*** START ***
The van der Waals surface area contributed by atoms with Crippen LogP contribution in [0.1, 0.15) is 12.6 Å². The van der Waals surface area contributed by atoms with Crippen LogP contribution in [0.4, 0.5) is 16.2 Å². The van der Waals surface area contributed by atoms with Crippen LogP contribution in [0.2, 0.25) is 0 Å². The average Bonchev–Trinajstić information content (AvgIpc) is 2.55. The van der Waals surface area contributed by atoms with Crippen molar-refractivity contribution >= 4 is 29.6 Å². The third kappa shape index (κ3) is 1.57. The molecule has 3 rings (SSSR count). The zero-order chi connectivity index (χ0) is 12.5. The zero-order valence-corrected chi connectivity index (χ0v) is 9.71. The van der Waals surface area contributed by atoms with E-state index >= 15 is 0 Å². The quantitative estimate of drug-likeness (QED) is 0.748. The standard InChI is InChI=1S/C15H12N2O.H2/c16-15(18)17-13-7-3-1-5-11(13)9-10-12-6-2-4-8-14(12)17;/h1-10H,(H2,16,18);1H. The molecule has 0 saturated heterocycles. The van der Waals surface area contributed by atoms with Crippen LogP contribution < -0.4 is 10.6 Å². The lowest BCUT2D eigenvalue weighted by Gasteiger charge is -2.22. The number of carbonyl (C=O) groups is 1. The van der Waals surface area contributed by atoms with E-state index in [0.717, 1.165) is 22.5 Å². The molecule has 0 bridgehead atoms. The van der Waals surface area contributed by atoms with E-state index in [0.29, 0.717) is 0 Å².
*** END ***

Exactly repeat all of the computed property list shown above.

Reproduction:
The van der Waals surface area contributed by atoms with Crippen LogP contribution in [0.1, 0.15) is 12.6 Å². The van der Waals surface area contributed by atoms with Crippen LogP contribution in [0.4, 0.5) is 16.2 Å². The van der Waals surface area contributed by atoms with Crippen LogP contribution in [0.2, 0.25) is 0 Å². The average Bonchev–Trinajstić information content (AvgIpc) is 2.55. The van der Waals surface area contributed by atoms with Crippen molar-refractivity contribution >= 4 is 29.6 Å². The third kappa shape index (κ3) is 1.57. The molecule has 3 rings (SSSR count). The zero-order chi connectivity index (χ0) is 12.5. The zero-order valence-corrected chi connectivity index (χ0v) is 9.71. The van der Waals surface area contributed by atoms with E-state index >= 15 is 0 Å². The quantitative estimate of drug-likeness (QED) is 0.748. The standard InChI is InChI=1S/C15H12N2O.H2/c16-15(18)17-13-7-3-1-5-11(13)9-10-12-6-2-4-8-14(12)17;/h1-10H,(H2,16,18);1H. The molecule has 0 saturated heterocycles. The van der Waals surface area contributed by atoms with Crippen LogP contribution < -0.4 is 10.6 Å². The lowest BCUT2D eigenvalue weighted by Gasteiger charge is -2.22. The number of carbonyl (C=O) groups is 1. The van der Waals surface area contributed by atoms with E-state index in [0.717, 1.165) is 22.5 Å². The molecule has 0 bridgehead atoms. The van der Waals surface area contributed by atoms with E-state index in [0.29, 0.717) is 0 Å².